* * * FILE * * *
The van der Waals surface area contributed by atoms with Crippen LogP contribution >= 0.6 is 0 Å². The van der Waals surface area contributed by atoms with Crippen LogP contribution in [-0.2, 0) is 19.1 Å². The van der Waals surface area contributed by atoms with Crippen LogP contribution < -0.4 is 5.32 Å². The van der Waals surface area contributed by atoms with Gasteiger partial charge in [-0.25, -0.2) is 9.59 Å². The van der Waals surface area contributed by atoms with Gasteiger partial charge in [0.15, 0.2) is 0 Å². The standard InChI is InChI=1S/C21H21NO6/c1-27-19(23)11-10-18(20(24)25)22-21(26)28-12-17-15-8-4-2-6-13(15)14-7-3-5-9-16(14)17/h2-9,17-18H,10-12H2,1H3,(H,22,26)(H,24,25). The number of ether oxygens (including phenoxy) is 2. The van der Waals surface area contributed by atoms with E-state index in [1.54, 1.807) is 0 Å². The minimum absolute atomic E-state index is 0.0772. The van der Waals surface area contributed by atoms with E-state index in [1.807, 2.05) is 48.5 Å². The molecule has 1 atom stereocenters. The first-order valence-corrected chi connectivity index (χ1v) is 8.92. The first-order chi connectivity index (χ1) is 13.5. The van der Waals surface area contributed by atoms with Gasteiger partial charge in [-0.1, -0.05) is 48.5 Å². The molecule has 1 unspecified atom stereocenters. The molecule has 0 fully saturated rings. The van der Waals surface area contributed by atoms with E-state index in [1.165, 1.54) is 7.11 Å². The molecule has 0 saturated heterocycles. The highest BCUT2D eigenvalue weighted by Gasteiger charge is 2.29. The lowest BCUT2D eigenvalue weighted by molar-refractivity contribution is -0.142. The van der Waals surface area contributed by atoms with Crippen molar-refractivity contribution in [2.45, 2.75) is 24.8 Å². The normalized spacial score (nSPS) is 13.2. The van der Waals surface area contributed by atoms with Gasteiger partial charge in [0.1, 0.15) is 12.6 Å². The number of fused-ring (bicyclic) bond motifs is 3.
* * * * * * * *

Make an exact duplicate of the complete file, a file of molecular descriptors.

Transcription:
The van der Waals surface area contributed by atoms with Crippen LogP contribution >= 0.6 is 0 Å². The van der Waals surface area contributed by atoms with Crippen LogP contribution in [-0.2, 0) is 19.1 Å². The van der Waals surface area contributed by atoms with Crippen LogP contribution < -0.4 is 5.32 Å². The van der Waals surface area contributed by atoms with Gasteiger partial charge in [-0.25, -0.2) is 9.59 Å². The van der Waals surface area contributed by atoms with Gasteiger partial charge in [0.15, 0.2) is 0 Å². The standard InChI is InChI=1S/C21H21NO6/c1-27-19(23)11-10-18(20(24)25)22-21(26)28-12-17-15-8-4-2-6-13(15)14-7-3-5-9-16(14)17/h2-9,17-18H,10-12H2,1H3,(H,22,26)(H,24,25). The number of ether oxygens (including phenoxy) is 2. The van der Waals surface area contributed by atoms with E-state index in [1.54, 1.807) is 0 Å². The minimum absolute atomic E-state index is 0.0772. The van der Waals surface area contributed by atoms with E-state index in [1.807, 2.05) is 48.5 Å². The molecule has 1 atom stereocenters. The first-order valence-corrected chi connectivity index (χ1v) is 8.92. The first-order chi connectivity index (χ1) is 13.5. The van der Waals surface area contributed by atoms with Gasteiger partial charge in [-0.1, -0.05) is 48.5 Å². The molecule has 1 unspecified atom stereocenters. The molecule has 0 fully saturated rings. The van der Waals surface area contributed by atoms with E-state index in [1.165, 1.54) is 7.11 Å². The molecule has 0 saturated heterocycles. The highest BCUT2D eigenvalue weighted by Gasteiger charge is 2.29. The lowest BCUT2D eigenvalue weighted by molar-refractivity contribution is -0.142. The van der Waals surface area contributed by atoms with Crippen molar-refractivity contribution in [2.45, 2.75) is 24.8 Å². The normalized spacial score (nSPS) is 13.2. The van der Waals surface area contributed by atoms with Gasteiger partial charge in [0.1, 0.15) is 12.6 Å². The number of fused-ring (bicyclic) bond motifs is 3.